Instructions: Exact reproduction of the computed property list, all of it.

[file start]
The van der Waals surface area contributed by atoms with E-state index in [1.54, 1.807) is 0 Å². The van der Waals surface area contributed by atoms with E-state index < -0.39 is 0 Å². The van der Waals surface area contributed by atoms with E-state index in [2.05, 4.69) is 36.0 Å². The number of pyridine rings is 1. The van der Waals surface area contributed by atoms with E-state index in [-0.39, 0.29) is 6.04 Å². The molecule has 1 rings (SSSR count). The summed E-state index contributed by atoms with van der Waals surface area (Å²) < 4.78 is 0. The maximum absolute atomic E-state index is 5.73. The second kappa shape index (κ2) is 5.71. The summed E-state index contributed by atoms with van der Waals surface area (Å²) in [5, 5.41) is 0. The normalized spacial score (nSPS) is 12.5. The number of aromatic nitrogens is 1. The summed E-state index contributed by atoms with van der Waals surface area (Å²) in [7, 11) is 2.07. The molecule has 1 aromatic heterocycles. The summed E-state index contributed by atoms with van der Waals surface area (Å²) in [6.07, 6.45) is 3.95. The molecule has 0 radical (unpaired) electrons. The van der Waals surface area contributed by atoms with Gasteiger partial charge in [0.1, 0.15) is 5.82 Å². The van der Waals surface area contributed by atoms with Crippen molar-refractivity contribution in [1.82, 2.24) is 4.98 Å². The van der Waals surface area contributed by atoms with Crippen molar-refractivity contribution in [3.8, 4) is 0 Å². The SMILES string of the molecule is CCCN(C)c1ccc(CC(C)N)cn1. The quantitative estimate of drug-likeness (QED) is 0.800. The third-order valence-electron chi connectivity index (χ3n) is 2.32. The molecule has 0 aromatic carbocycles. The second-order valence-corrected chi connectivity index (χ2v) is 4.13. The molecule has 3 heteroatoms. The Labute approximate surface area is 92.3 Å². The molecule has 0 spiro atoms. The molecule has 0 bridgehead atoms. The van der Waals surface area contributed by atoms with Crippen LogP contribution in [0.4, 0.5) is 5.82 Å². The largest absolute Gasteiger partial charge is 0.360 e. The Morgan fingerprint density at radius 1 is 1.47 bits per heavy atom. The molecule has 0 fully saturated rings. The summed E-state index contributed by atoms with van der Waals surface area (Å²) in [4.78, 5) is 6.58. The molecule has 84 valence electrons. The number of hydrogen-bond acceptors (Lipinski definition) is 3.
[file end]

The van der Waals surface area contributed by atoms with E-state index in [1.54, 1.807) is 0 Å². The van der Waals surface area contributed by atoms with E-state index < -0.39 is 0 Å². The van der Waals surface area contributed by atoms with E-state index in [2.05, 4.69) is 36.0 Å². The number of pyridine rings is 1. The van der Waals surface area contributed by atoms with E-state index in [-0.39, 0.29) is 6.04 Å². The molecule has 1 rings (SSSR count). The summed E-state index contributed by atoms with van der Waals surface area (Å²) < 4.78 is 0. The maximum absolute atomic E-state index is 5.73. The second kappa shape index (κ2) is 5.71. The summed E-state index contributed by atoms with van der Waals surface area (Å²) in [5, 5.41) is 0. The normalized spacial score (nSPS) is 12.5. The number of aromatic nitrogens is 1. The summed E-state index contributed by atoms with van der Waals surface area (Å²) in [7, 11) is 2.07. The molecule has 1 aromatic heterocycles. The summed E-state index contributed by atoms with van der Waals surface area (Å²) in [6.07, 6.45) is 3.95. The molecule has 0 radical (unpaired) electrons. The van der Waals surface area contributed by atoms with Gasteiger partial charge in [0.1, 0.15) is 5.82 Å². The van der Waals surface area contributed by atoms with Crippen molar-refractivity contribution in [1.82, 2.24) is 4.98 Å². The van der Waals surface area contributed by atoms with Crippen molar-refractivity contribution in [3.8, 4) is 0 Å². The SMILES string of the molecule is CCCN(C)c1ccc(CC(C)N)cn1. The quantitative estimate of drug-likeness (QED) is 0.800. The third-order valence-electron chi connectivity index (χ3n) is 2.32. The molecule has 0 aromatic carbocycles. The second-order valence-corrected chi connectivity index (χ2v) is 4.13. The molecule has 3 heteroatoms. The Labute approximate surface area is 92.3 Å². The molecule has 0 spiro atoms. The molecule has 0 bridgehead atoms. The van der Waals surface area contributed by atoms with Crippen LogP contribution in [0.4, 0.5) is 5.82 Å². The largest absolute Gasteiger partial charge is 0.360 e. The Morgan fingerprint density at radius 1 is 1.47 bits per heavy atom. The molecule has 0 fully saturated rings. The summed E-state index contributed by atoms with van der Waals surface area (Å²) in [4.78, 5) is 6.58. The molecule has 84 valence electrons. The number of hydrogen-bond acceptors (Lipinski definition) is 3.